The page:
Most of the cases we have studied thus far have involved only one defendant. In reality, however, most criminal activity involves more than one actor, working together toward a criminal end. The law of accomplice liability governs the wide range of cases in which a person can be criminally liable for assisting another, even though they themselves do not commit the target crime. Accomplice liability is not a crime, but rather, is an alternative path to conviction--one that stands alongside direct liability and can be used to secure a conviction against a defendant who aided another in committing their crime.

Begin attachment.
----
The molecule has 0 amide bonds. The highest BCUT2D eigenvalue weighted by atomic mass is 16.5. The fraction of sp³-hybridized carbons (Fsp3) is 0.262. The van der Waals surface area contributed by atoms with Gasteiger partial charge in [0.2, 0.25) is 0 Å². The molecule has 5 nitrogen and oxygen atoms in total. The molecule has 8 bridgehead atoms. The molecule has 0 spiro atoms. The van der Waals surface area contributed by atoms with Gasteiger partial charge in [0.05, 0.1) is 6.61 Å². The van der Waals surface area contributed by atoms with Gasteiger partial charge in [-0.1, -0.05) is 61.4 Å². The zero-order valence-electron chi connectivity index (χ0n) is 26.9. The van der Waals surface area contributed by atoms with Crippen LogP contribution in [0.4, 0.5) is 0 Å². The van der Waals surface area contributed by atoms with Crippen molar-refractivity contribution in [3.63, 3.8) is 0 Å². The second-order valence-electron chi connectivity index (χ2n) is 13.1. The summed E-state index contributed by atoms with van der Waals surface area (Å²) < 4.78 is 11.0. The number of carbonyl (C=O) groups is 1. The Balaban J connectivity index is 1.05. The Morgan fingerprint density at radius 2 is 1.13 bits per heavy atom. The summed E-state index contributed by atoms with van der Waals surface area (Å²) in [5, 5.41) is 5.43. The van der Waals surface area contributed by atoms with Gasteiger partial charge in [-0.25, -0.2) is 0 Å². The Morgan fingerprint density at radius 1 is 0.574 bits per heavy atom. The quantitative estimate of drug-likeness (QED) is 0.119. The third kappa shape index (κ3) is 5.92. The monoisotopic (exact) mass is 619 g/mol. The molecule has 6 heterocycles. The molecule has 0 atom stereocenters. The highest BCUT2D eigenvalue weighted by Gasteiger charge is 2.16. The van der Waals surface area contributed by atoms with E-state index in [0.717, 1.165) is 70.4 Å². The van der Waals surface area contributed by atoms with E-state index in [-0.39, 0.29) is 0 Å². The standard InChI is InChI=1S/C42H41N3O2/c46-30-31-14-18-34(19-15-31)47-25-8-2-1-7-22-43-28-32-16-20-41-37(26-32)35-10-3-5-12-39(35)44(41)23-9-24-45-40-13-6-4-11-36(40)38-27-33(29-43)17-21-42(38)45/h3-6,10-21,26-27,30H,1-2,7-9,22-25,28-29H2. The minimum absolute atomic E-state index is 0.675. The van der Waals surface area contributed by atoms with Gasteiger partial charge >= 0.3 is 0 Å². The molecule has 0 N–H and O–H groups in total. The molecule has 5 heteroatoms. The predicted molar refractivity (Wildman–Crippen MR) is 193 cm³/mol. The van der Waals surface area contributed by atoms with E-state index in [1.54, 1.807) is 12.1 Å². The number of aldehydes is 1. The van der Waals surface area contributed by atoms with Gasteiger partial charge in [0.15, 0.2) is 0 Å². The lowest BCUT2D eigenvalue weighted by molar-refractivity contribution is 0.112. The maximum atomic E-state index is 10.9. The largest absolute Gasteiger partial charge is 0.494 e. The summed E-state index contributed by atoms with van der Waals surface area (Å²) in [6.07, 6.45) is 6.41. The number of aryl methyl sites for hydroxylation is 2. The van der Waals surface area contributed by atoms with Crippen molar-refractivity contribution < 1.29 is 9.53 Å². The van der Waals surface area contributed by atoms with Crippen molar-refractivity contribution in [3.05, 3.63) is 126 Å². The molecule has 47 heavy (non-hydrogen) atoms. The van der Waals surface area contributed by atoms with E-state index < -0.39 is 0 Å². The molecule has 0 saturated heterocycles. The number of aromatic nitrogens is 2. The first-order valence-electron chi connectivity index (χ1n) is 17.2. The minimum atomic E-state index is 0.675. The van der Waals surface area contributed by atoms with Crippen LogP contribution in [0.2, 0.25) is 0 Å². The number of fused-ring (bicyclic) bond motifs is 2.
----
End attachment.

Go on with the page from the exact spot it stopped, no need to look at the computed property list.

The challenge of accomplice liability lies in defining the scope and the extent of liability for one who did not, themselves, commit the relevant crime. In the cases below, you’ll see that the law places a heavy emphasis on mens rea, relying on evidence of intent to justify punishing the accomplice for a target offense committed by another. In addition, these cases surface the issue of blameworthiness, and should prompt you to consider not only when accomplice liability might attach, but also how far that liability might extend.
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